Team 449 competed in the Battle o’ Baltimore fairly successfully, but in the quarterfinals we snapped a belt, forcing us to compete with three wheels. With mecanum drive. I’m very proud of how well our driver handled the robot in its injured state, but it completely destroyed our hybrid mode which relied on strafing.
My question is, what caused the belt to break? We used PowerGrip GT2 5mm pitch belts from the KOP (Gates Motion), each connecting one AM toughbox to a single 6mm AM mecanum wheel.
The belts endured two regional, including elimination rounds, several community demonstrations, and qualifiers at battle.
We tensioned the belts very well, but no one really knew how much to tension them, so we ended up making them as tight as we could.
I’m really looking for someone who has a lot of experience with belts to explain this. The future of our drive transmissions hangs in the balance.
I am not an expert but our engineers from FMC told us to use chain over belts in the drivetrain. NO EXCEPTIONS. That was just us. This does not mean don’t use belts, but it is a great thing that you guys used belts.
I’d say the most likely cause is a slightly-shorter-version of the phrase “shift happens.” Unexpected conditions can arise. Belts can get unnoticeable torn accidentally when doing work around the belt. Belts suffer from wear and tear.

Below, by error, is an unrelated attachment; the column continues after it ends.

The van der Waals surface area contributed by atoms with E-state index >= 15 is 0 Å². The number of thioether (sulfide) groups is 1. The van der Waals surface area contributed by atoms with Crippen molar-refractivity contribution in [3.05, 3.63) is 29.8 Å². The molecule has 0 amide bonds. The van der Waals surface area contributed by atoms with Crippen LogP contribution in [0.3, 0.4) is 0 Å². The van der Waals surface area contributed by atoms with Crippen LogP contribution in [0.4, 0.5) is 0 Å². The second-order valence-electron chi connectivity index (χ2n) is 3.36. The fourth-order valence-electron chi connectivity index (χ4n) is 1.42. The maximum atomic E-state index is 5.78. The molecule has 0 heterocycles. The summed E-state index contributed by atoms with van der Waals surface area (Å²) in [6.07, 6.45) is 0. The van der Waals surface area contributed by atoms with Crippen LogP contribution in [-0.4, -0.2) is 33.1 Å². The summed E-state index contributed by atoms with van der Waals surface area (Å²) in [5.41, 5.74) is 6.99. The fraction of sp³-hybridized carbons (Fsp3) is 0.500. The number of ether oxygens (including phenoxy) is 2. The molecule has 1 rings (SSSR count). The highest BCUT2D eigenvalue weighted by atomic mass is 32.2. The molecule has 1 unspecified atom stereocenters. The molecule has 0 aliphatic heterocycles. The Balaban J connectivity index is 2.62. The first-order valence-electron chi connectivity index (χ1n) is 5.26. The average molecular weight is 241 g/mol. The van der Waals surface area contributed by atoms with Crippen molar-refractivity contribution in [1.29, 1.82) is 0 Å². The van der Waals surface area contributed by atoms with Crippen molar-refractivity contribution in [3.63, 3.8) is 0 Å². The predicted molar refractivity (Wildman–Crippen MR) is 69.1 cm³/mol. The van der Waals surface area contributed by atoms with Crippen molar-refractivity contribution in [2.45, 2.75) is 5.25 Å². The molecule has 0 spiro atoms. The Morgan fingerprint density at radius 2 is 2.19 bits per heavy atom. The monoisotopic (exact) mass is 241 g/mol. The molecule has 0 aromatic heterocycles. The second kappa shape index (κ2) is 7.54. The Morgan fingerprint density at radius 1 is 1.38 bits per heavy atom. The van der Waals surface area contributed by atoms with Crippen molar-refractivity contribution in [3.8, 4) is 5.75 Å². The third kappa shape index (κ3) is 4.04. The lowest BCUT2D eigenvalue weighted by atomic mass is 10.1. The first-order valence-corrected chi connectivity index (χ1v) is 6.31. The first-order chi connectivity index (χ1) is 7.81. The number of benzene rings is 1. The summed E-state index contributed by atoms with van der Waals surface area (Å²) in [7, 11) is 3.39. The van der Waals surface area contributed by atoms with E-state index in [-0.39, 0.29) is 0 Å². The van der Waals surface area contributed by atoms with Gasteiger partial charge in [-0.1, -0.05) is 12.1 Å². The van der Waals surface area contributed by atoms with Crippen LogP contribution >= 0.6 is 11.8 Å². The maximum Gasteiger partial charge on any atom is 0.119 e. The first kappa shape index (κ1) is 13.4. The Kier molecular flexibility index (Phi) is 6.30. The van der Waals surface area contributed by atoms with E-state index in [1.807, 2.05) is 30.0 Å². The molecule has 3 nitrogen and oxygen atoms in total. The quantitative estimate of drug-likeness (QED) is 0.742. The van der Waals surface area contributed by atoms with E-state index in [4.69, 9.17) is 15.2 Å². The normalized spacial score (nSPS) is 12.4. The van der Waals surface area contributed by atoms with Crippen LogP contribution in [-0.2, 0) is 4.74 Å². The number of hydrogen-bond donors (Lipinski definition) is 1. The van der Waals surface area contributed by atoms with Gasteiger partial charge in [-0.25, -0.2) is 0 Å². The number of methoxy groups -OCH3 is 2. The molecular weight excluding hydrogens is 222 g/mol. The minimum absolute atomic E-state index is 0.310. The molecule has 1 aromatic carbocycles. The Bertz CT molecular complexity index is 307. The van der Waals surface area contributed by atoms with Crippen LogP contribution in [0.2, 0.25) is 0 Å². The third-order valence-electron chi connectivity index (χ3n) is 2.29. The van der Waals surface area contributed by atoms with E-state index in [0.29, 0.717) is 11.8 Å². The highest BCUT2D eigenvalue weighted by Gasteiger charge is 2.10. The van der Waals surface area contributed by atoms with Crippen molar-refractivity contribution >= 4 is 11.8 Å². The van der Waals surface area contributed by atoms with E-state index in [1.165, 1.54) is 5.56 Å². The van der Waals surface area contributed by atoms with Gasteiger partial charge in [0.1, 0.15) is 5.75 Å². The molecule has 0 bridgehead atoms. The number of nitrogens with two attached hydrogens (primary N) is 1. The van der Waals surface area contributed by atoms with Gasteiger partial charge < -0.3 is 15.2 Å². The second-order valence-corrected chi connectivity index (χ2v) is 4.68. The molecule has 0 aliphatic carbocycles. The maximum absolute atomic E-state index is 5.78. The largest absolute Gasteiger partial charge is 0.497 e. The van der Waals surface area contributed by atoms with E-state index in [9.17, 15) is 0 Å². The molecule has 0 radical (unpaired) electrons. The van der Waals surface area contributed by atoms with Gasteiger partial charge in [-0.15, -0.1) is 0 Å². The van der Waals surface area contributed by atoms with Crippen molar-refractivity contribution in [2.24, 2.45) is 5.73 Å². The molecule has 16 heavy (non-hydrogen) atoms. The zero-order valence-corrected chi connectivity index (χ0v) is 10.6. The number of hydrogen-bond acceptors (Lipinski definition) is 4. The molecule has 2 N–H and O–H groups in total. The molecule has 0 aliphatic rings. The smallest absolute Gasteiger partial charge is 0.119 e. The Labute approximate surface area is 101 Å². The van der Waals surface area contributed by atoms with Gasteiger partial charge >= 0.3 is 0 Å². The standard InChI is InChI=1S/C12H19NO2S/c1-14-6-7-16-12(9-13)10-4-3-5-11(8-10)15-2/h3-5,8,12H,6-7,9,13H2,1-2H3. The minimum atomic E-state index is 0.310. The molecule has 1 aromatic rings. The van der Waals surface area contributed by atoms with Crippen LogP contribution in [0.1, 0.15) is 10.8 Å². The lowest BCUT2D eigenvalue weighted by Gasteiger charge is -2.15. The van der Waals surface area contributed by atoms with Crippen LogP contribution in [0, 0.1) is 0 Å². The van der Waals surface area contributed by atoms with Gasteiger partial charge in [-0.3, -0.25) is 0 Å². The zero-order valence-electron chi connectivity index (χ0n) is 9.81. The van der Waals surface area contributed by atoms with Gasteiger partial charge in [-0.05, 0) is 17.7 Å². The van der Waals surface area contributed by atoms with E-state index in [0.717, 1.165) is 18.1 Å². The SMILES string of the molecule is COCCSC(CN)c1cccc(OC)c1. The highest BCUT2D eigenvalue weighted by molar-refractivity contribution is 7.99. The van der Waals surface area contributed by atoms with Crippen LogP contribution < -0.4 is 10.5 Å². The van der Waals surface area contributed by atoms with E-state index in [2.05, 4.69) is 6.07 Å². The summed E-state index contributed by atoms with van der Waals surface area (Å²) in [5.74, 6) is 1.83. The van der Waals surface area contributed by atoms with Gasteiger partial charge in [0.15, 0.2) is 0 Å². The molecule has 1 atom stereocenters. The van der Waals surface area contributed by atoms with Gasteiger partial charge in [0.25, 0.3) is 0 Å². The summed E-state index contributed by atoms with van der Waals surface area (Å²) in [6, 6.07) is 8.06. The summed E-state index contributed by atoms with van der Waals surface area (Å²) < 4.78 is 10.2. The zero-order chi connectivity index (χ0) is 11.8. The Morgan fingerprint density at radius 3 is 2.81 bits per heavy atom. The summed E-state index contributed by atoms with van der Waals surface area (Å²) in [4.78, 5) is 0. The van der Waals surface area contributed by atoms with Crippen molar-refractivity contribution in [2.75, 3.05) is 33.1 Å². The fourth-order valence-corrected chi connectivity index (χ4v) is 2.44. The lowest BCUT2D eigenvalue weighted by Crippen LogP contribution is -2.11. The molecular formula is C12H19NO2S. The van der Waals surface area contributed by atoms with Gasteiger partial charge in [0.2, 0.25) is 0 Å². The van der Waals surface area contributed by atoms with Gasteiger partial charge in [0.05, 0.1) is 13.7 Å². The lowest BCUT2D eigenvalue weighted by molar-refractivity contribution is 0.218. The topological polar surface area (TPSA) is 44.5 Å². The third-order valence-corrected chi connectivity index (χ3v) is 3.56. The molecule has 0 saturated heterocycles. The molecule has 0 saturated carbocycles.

The lesson learned is to be prepared, bring extra belts, and design to make repairs easier.
While I am no expert, I did spend a considerable amount of time this past season working with belts. We used .200" pitch, .375" wide kevlar reinforced timing belts from www.sdp-si.com. We finally had a belt go down after the beantown blitz this year (2 regionals and 2 off-season events).
The thing about a belt is even though ours were kevlar reinforced, they are just plastic teeth. Keeping them tight will help a considerable amount, and I am pretty sure you guys did to have the belt(s) last as long as they have.
Fatigue is basically repeated stress over a relatively long period of time. Even though your belts may not have seen any greatly large shock loads, seeing small loads over an entire FIRST season probably fatigued the material in the belt enough that it finally broke.
Congrats on making it this far into a season before having to change them!
Changing a belt is not necessarily normal, however in an application like this, there is a decent chance for small defects to add up and create a failure.
The point of my post was to illustrate that even a great design isn’t perfect.
If you went out of your way to lookup and calculate the correct tension specs and you applied them effectively than this is definitely not normal. However I do not find many robotics teams calculating how much tension they are actually putting on the belt. If you did do this, than some more specs on the belt would be nice to start searching for a cause.
To really understand why the belt failed, we’d need a lot more information, and good photos of the broken ends. Incorrect tensioning, both over and under, is my best guess for the root cause of the failure. tdlrali is also correct, the shock loading these belts would see is likely way over the design limit. In an inustrial setting, with no shock loads over the limit and optimal tensioning, a belt like that might last a year of continuous use.
The solution is simple, though: Inspect the belts every 5 or 10 matches and replace what looks worn - or - just replace them every competition.